Cortes laughs off the more outlandish of these, and says the caffeine level is about 80 milligrams per can, equal to that in one "weak" cup of joe. Fine. Then what is special about the drink, and about taurine in particular? Taurine is important, she says, because "in times of stress and strain, your taurine levels are depleted, and Red Bull replaces them." Dr. Stewart laughs right back at that, dismissing the idea that boosting taurine levels has a meaningful impact on physical or mental performance. Cortes herself concedes that "taurine alone isn't gonna give you the same kick as Red Bull." The key to the "kick," she says, comes from the combination of caffeine, taurine, and glucuronolactone, a "carbohydrate that rids your body of toxic substances."

Uh-huh. Here's another possibility: The secret is, there is no secret.

An interesting precedent for this confusion involves good ol' Coca-Cola. When it started life more than 100 years ago, it was, in fact, a patent medicine. It famously had a "secret formula," and early on its promoters made vague claims about the "invigorating" power of its mysterious ingredients, touting "the wonderful Coca plant and the famous Cola nut." (The cocaine element of the secret formula, always minuscule, was reduced to nothing by 1903.) Red Bull might seem like the anti-Coke today, but the echo of those early, pioneering salesmanship efforts is loud and clear, and leads to the second law of murketing: Confusion is good. Dopey rumors and allegations of danger actually help sales.

OF THE FIVE YOUNG MEN who eventually left Key West via kiteboard, three made it all the way to Cuba: Neil, Kent, and Fabrice. The postponement forced me to miss the launch, but I later spoke with Gilles by phone. He said that Oliver, the model, got his kite tangled and "busted" at the starting line. Paul "passed out" about halfway through the trip, falling off his board facedown in the water, arms akimbo. Gilles fished him out, apparently saving his life. I spoke to Paul, too, who said he flew back to Florida the next morning because he was peeing blood. Extreme!

All in all it was a rough ride, Gilles said, but a clear triumph. The party arrived at 6:38 p.m., after eight hours and 38 minutes on the water. The sun had set by then, and it was too dicey to kiteboard all the way to shore, so they stopped 500 feet short of Cuban sands and took the boats in. I spoke with all five of the kiteboarders and got the same story every time: They made it near land, and for them this represented success and the completion of a new world record. Since it was dark and getting dangerous, they took their kites down, got into the boats, and rode them ashore. The seas remained far too rough even for boat passage back the next day, and two people flew back with Paul. The rest stayed an extra day, then crossed by boat back to Key West over the still-windy waters, taking five and a half hours and slamming into 15-foot waves.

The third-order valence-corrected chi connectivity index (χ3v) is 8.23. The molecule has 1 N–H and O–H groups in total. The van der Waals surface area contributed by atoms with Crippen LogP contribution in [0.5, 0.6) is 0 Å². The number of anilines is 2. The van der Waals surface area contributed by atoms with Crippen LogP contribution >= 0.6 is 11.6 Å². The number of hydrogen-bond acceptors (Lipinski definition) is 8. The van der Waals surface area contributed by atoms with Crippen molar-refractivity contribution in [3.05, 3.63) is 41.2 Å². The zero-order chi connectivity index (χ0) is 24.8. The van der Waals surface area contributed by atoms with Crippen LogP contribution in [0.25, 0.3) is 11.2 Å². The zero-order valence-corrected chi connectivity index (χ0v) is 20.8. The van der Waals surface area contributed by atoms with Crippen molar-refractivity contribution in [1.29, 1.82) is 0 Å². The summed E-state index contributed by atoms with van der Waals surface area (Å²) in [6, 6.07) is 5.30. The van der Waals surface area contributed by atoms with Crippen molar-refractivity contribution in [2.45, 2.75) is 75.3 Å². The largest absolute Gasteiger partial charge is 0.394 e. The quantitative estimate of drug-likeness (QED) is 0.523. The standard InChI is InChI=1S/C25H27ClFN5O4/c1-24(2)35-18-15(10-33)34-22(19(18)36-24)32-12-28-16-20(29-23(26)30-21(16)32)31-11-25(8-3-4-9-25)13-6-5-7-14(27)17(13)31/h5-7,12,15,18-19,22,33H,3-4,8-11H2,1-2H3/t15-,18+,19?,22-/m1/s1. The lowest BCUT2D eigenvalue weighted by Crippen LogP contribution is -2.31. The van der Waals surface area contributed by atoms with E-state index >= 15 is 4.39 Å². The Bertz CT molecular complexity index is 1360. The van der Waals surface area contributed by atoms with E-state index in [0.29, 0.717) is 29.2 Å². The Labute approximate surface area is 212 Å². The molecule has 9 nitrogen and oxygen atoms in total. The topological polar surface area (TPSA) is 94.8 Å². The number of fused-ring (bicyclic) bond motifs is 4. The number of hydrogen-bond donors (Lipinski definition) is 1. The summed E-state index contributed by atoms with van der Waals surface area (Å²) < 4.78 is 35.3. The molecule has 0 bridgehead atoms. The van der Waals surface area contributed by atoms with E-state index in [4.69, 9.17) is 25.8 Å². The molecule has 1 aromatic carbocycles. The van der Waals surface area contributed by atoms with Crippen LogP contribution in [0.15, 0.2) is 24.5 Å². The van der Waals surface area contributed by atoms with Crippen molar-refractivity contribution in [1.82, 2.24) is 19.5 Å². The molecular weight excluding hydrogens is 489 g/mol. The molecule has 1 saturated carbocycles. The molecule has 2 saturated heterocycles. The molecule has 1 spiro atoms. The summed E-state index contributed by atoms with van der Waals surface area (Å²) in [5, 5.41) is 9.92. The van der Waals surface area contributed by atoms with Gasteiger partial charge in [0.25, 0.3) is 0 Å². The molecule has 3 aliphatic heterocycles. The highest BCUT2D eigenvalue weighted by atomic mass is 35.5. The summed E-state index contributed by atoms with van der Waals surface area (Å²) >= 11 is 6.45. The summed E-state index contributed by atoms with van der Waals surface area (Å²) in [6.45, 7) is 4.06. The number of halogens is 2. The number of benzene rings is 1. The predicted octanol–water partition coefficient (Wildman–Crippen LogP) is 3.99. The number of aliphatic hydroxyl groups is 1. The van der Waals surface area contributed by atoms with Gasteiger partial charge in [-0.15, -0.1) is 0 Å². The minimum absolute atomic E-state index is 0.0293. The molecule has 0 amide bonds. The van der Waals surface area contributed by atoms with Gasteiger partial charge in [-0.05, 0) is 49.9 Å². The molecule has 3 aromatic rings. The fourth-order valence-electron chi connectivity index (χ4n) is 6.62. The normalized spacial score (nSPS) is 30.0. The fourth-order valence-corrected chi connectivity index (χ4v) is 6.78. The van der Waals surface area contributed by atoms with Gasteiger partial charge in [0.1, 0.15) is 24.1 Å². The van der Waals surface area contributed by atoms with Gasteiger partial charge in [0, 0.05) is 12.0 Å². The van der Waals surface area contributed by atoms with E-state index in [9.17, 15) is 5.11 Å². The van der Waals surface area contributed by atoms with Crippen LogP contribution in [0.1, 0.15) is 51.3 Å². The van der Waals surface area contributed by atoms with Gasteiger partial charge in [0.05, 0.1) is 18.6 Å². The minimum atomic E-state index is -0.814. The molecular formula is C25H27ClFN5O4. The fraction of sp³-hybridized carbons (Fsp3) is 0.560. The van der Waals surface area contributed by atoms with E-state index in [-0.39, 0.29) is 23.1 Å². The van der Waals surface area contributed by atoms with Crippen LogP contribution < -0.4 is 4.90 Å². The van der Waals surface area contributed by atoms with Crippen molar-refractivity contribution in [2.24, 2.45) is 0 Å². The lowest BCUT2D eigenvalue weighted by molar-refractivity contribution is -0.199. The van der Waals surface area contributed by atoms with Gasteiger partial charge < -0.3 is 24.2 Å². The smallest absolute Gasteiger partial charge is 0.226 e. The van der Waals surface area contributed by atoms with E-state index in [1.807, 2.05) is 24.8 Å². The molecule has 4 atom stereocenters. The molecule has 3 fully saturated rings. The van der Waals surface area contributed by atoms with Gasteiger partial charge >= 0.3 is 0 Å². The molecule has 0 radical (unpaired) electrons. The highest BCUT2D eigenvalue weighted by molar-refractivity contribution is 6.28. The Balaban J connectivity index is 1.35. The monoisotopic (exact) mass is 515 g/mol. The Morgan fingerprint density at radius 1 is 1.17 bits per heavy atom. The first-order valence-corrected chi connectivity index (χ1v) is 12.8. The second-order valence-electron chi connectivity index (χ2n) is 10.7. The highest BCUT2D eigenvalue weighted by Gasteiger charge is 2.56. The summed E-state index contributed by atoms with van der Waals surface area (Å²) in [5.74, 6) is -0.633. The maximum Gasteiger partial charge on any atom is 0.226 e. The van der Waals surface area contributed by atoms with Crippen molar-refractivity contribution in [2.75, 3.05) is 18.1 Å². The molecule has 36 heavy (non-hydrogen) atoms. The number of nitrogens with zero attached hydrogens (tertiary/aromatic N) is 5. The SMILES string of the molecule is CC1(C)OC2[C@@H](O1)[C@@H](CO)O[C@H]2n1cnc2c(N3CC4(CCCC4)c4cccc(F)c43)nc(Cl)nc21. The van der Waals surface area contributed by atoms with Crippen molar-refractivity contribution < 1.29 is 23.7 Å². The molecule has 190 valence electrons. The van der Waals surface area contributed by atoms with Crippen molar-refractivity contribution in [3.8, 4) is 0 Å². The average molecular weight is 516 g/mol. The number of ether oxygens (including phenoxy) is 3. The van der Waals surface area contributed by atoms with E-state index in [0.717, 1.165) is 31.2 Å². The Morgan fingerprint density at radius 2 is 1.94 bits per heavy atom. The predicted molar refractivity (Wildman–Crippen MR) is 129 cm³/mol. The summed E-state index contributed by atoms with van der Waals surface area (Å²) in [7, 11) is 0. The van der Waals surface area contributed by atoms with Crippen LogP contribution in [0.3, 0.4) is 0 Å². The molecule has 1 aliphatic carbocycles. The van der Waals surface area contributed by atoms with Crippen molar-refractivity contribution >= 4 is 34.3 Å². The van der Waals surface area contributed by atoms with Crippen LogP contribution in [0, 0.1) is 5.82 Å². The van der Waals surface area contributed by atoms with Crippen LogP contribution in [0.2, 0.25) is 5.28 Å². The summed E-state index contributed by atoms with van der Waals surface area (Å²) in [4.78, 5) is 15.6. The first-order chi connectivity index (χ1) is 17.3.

"Everybody was extremely silent on the way back," Gilles said. One woman bruised her ribs.

A few days later I got a press release from Red Bull, which, um, recalled things differently. It had the three kiteboarders "arriving in Cuba at 5:55 p.m., one minute before sunset." Later I got a tape of the "video news release" put together by Oceanwatch—the company responsible for documenting the event—with a few minutes of highlights, and some comments from Neil and Kent. This footage is what went out over the wires, and was picked up for use by more than 40 local news broadcasts around the country. In the video, oddly, the three kiteboarders surf all the way onto the shore and celebrate with high-fives in light that is obviously pre-sunset. The release didn't say so, but the scenes of the boarders' "arrival"—unbeknownst to the folks who used the footage in their evening news broadcasts—had been shot the following day. All of which brings us to the final lesson of murketing, which is simple: If no one is paying attention, fib.

Asked about all this, Cortes called the video release "a huge mistake not in line with our brand values." But it doesn't really matter. Whatever the facts, the truth is that any Red Bull drinkers, or potential drinkers, who might be impressed by the Cuba crossing are going to get exactly the message Red Bull wants them to get. People who are receptive to the idea that Red Bull's involvement makes the drink cool will decide that without additional prompting. Other Red Bull fans will never hear about it, or just shrug when they do, and dream up some other, murky reason to buy the next can. Hey, they won't even need to see a commercial.